Sunday, September 26, 2010

chope seat, chope parking space

i cannot help making comparison between australia - melbourne, to be specific - and my homeland, singapore, because each year i spend a few months in melbourne and the rest of the time in singapore. if i do seem to paint a better picture of certain aspects of life in melbourne, it is not because i like australia more but it is more because i want to point out that although singapore may be considered a great place to live, it can be an even better place if we change some of our ways.

i have blogged about reserving seats at food centres. my australian friends - former singaporeans - had this unpleasant experience at one of the popular food centres in singapore. i have blogged about it here.

seats at food courts are not the only things that singaporeans 'chope'. there is also this practice of 'choping' parking space. in australia, although the car population is much larger than singapore's, they do not go around staking their claims on parking territory.

in singapore, the mentality appears to be 'my own convenience overrides others', so i have the right to chope the space outside my house for my own use. apart from the usual dustbins, what other articles can be used for 'choping'? i have come across used tyres, flower pots, cones, chairs, incense paper burning bins, poles on a concrete base, bicycles and even, tables. however, not everyone who places a bin or flower pot does so for selfish reason; some do it to prevent inconsiderate motorists from parking right in front of their driveway.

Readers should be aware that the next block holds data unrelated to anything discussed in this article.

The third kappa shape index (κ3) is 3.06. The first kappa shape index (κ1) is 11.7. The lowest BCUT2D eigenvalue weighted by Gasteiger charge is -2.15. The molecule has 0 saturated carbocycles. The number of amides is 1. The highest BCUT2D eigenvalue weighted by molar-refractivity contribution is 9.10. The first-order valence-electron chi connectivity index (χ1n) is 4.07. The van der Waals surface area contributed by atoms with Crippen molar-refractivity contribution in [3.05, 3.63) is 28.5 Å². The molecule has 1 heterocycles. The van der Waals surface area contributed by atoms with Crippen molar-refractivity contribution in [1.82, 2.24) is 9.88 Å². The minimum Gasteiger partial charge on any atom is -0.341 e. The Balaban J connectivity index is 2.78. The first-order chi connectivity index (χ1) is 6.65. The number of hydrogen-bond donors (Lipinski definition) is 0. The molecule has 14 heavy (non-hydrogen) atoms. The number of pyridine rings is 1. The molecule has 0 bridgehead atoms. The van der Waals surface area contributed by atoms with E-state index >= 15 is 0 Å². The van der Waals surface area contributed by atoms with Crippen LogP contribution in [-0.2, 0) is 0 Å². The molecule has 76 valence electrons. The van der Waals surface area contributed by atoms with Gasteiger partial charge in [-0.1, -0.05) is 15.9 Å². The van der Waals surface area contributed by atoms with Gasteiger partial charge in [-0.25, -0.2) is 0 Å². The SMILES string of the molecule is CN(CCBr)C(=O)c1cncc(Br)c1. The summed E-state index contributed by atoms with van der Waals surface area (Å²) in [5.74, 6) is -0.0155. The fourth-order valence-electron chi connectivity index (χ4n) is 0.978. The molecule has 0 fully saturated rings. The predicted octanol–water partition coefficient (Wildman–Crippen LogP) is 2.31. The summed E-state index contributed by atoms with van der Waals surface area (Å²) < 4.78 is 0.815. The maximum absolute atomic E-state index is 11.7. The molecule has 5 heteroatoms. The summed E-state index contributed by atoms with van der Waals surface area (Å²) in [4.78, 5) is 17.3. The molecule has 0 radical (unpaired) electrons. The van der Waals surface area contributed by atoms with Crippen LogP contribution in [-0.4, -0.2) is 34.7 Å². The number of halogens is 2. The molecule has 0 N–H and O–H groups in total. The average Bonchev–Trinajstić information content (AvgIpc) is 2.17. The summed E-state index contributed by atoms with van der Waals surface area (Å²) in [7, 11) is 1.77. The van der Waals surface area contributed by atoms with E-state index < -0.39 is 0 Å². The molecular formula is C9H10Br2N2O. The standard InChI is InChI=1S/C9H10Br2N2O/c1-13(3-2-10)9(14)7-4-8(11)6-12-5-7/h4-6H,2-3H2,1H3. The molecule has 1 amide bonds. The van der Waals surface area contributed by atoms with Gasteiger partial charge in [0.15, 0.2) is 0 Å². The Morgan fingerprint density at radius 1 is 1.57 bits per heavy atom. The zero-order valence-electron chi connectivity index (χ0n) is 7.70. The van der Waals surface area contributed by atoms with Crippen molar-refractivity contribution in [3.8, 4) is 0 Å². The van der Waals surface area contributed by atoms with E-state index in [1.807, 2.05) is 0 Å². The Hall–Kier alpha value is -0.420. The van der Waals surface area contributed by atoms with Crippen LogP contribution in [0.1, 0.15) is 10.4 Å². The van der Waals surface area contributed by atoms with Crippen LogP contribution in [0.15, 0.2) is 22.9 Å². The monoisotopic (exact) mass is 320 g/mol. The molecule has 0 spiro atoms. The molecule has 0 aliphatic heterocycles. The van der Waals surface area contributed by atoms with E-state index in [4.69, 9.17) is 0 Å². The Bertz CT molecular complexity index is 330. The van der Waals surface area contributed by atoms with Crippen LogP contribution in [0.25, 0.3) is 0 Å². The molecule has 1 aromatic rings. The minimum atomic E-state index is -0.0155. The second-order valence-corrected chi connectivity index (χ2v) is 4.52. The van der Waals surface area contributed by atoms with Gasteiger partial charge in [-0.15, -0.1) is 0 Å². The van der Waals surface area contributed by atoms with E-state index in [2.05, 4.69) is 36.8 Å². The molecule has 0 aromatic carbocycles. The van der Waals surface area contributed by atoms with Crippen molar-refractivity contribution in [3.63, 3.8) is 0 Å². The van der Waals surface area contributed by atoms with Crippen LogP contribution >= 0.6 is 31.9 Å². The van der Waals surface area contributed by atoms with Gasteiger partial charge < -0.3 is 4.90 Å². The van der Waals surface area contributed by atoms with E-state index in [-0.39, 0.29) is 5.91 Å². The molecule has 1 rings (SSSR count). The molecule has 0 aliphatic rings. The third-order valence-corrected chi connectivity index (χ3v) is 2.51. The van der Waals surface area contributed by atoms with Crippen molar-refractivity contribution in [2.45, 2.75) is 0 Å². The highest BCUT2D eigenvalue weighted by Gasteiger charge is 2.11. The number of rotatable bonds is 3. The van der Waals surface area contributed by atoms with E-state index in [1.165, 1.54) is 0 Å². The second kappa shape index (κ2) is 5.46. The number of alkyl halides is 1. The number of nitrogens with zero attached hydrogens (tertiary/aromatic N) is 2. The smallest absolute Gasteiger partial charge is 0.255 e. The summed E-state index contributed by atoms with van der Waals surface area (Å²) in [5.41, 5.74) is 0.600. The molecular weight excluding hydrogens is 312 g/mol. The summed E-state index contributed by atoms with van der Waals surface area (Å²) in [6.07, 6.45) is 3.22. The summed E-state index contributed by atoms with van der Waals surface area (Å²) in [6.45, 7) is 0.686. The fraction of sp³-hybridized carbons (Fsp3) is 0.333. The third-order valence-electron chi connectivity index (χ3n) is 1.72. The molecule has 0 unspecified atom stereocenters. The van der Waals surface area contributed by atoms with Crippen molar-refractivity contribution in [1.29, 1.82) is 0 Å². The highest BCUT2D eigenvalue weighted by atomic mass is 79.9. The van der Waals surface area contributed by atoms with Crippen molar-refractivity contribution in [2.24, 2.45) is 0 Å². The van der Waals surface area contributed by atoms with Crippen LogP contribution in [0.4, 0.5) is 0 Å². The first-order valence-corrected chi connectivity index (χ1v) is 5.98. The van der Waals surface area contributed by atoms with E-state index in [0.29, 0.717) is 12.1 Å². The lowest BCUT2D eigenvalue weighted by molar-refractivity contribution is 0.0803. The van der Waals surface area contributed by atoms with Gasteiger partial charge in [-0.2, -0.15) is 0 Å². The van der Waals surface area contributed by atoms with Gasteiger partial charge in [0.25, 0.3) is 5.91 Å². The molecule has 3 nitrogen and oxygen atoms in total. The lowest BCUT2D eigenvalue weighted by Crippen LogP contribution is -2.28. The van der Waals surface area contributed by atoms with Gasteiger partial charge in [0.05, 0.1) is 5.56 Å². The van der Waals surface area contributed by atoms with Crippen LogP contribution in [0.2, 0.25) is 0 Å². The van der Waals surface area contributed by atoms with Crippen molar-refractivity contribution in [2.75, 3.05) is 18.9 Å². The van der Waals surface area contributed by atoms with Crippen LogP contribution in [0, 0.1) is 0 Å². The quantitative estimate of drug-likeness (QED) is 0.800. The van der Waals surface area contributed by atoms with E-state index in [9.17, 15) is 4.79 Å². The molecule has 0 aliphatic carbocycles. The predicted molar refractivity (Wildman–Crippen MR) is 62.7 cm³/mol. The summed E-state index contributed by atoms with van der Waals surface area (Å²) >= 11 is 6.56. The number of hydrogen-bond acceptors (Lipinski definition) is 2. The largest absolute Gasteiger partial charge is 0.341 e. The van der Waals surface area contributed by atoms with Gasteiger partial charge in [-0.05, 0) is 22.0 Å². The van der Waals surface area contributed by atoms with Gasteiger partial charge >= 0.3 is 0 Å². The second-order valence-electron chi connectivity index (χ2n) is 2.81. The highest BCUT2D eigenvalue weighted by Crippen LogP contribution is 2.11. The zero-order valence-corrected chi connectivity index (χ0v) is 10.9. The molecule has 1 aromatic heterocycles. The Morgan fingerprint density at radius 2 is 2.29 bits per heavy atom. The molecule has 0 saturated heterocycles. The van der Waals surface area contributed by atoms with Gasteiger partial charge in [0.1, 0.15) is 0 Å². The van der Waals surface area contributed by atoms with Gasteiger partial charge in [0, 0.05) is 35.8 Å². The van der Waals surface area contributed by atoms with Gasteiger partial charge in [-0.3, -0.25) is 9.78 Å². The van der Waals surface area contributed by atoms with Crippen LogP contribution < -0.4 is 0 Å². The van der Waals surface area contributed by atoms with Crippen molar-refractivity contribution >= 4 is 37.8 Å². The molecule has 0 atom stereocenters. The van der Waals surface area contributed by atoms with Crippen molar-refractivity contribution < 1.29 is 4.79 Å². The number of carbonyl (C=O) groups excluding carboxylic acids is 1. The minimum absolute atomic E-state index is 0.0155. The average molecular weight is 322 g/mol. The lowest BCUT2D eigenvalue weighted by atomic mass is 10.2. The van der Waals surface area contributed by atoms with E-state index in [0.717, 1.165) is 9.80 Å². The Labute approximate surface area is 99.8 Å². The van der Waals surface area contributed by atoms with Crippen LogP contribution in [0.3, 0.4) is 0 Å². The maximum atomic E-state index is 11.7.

in the commercial areas of the city, delivery men and shop-owners seem to have exclusive use of the parking space in front of the shops or restaurants. even if it is a space meant for coupon parking, you seldom gets a chance to park in the 'perpetually reserved' space.

in melbourne, at my daughter and son-in-law's place, the parking space in front of their terrace house is designated a public car-park. even non-residents have the right to park their vehicles at that space. if my daughter or son-in-law comes home and cannot find a space, then she or he will have to park the vehicle further away, without making any fuss about it.


peter said...

u think that's bad? wait till you see my neighbour parks his car with 1/2 thye enginer sticking out into my driveway. He took the hint or learnt the lesson when I asked him (after driving up to his driveway) and demonstrated to him the same thing he did at my driveway and asked him whetehr he likes it or not. The result" he moved his car elsewhere and repeated the same on another neighbour.

yg said...

peter, your neighbour either has a parking problem or has poor eyesight.

yg said...

read in the papers today that some people also use an urn to reserve a parking spot.